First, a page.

Phosphorus is naturally present in the soil, but phosphorus levels can drop over time due to leaching. You can use commercial fertilizer or explore a natural method of introducing more phosphorus into your garden. Let’s look at natural phosphorus for plants.
Natural Phosphorous for Plants
Phosphorus is a key mineral for plants. It supports the mechanism that allows plants to turn sunlight into energy, and a phosphorus deficiency often results in limited growth and unhealthy shoots.
Start a Compost Pile
One of the best ways to supplement your garden with essential nutrients is to start a compost pile. A compost pile allows you to limit food waste while being an inexpensive way to fertilize your garden.
You’ll need two types of material for your compost pile:
- Brown materials. These materials include wood and organic materials rich in fiber, like dry leaves, tree bark, cardboard, or pine needles.
- Green materials. These materials include fruit and vegetable scraps, egg shells, coffee grounds, or grass clippings.
You can create a pile by alternating layers of brown and green materials in a corner of your yard. You’ll have to turn the mound over to aerate it regularly.
You can also use a bin or tumbler to create compost. Some gardeners like to use worms to speed up the decomposition process and keep their compost aerated.
It’s crucial to keep your compost pile moist to allow for proper decomposition. While you can recycle a wide range of kitchen scraps, you should avoid meat, dairy, and fat-rich foods.
Add Some Manure
Manure is one of the best alternatives to commercial fertilizer. It’s rich in nitrogen, phosphorus, and potassium, the three basic nutrients plants need to thrive.
Manure mostly contains feces from animals. You can also find manure with litter or bedding material that has absorbed urine.
The downside of manure is that nitrogen and ammonia levels can be high, especially if you’re using manure that contains urine. High levels of nitrogen and ammonia can burn plant roots.
Use manure sparingly and mix it with organic compost to lower ammonia levels. If you can, use bat guano since this ingredient is rich in phosphorus.
Use Bone Meal
Bones contain between 15 and 27% of phosphorus. They’re also rich in calcium. Once you grind bones into a fine powder, plants can absorb this valuable nutrient.
Bone meal is a great way to add phosphorus to targeted areas while reusing kitchen waste.
Look For Pulverized Rock Phosphate
Pulverized rock phosphate is a mineral you can mix into the soil, preferably before planting seeds. It’s a good option for supplementing phosphorus levels because it releases minerals slowly.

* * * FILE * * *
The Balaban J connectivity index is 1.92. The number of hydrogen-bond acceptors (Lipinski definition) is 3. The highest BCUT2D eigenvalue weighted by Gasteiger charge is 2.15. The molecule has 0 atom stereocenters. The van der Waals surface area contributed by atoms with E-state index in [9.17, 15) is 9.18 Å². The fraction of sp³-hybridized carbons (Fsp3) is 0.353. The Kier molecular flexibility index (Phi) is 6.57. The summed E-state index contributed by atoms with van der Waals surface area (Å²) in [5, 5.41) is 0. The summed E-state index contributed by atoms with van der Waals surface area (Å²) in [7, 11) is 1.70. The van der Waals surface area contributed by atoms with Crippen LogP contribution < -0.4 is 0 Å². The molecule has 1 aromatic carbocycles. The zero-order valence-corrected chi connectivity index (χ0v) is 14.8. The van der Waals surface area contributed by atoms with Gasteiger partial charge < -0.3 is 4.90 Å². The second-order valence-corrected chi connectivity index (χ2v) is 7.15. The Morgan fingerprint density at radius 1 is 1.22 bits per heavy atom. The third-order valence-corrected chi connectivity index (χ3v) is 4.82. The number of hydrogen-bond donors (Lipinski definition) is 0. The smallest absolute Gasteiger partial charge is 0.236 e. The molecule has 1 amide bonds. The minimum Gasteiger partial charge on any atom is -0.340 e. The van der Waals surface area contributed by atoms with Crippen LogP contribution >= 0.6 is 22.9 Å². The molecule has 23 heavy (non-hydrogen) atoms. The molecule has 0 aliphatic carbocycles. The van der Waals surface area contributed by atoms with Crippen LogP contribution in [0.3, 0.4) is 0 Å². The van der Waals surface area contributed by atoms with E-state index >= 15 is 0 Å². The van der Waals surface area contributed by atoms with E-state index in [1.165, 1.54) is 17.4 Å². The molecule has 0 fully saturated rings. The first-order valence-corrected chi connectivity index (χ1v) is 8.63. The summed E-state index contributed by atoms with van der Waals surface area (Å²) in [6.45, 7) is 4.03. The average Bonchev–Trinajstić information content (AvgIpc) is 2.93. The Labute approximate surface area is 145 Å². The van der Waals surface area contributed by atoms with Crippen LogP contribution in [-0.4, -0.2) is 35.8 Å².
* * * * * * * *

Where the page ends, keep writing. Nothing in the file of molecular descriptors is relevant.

Pulverized rock phosphate will not release phosphorus unless your soil is acidic. Test your soil pH to make sure it’s above 5.5 before adding some pulverized rock phosphate. If your soil is alkaline, you can create an acidic mixture with compost and pulverized rock phosphate to release some phosphorus into the soil.
Reuse Crab and Shrimp Waste
Shellfish is an excellent source of phosphorus. You can reuse the shells by grinding them and sprinkling them around the base of plants that need a phosphorus boost. You can also bury this powder a few inches into the ground.
You can use shells from crabs, shrimps, lobsters, crawfish, and even oysters to add some phosphorus to your garden.
Fertilize With Human or Animal Hair
Another natural phosphorus for plants is hair or fur. Hair contains nitrogen and phosphorus. Studies have shown that fertilizing with human or animal hair can support plant growth.
Hair can take up to two years to decay. This method allows for a slow and continuous release of phosphorus into the soil. You can keep your own hair after getting a haircut or even sprinkle hair from your pet’s brush when they shed. It’s an easy way to continuously integrate more phosphorus into your garden.
Natural Phosphorus for Plants: Conclusion
From starting a compost pile to reusing kitchen scraps like bones or crab shells, there are many ways to introduce more phosphorus into your garden. Compost and manure are the most effective natural fertilizers since these methods also introduce other essential nutrients like nitrogen and potassium. Alternatively, you can use chemical fertilizers to add phosphorus to your plants soil.